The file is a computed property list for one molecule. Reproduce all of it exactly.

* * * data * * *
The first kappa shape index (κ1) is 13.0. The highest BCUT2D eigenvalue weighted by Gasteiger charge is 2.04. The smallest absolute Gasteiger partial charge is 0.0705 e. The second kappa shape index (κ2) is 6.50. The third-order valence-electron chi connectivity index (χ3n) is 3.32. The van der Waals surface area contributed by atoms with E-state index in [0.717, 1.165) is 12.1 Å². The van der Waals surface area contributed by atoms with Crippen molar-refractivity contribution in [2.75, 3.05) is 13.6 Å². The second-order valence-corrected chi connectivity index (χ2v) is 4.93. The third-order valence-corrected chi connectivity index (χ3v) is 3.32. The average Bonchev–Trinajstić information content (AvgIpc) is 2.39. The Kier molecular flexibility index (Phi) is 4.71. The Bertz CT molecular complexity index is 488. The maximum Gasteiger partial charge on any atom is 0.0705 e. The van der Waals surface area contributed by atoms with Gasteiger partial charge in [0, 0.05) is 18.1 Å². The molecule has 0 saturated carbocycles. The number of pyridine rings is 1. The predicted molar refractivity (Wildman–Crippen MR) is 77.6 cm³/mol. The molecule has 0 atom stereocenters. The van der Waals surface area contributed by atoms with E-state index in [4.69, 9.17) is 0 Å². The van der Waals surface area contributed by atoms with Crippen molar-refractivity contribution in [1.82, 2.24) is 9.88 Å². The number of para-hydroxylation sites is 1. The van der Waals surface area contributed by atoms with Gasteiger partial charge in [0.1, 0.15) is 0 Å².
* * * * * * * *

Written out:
The first kappa shape index (κ1) is 13.0. The highest BCUT2D eigenvalue weighted by Gasteiger charge is 2.04. The smallest absolute Gasteiger partial charge is 0.0705 e. The second kappa shape index (κ2) is 6.50. The third-order valence-electron chi connectivity index (χ3n) is 3.32. The van der Waals surface area contributed by atoms with E-state index in [0.717, 1.165) is 12.1 Å². The van der Waals surface area contributed by atoms with Crippen molar-refractivity contribution in [2.75, 3.05) is 13.6 Å². The second-order valence-corrected chi connectivity index (χ2v) is 4.93. The third-order valence-corrected chi connectivity index (χ3v) is 3.32. The average Bonchev–Trinajstić information content (AvgIpc) is 2.39. The Kier molecular flexibility index (Phi) is 4.71. The Bertz CT molecular complexity index is 488. The maximum Gasteiger partial charge on any atom is 0.0705 e. The van der Waals surface area contributed by atoms with Gasteiger partial charge in [0, 0.05) is 18.1 Å². The molecule has 0 saturated carbocycles. The number of pyridine rings is 1. The predicted molar refractivity (Wildman–Crippen MR) is 77.6 cm³/mol. The molecule has 0 atom stereocenters. The van der Waals surface area contributed by atoms with E-state index in [4.69, 9.17) is 0 Å². The van der Waals surface area contributed by atoms with Crippen molar-refractivity contribution in [1.82, 2.24) is 9.88 Å². The number of para-hydroxylation sites is 1. The van der Waals surface area contributed by atoms with Gasteiger partial charge in [0.1, 0.15) is 0 Å².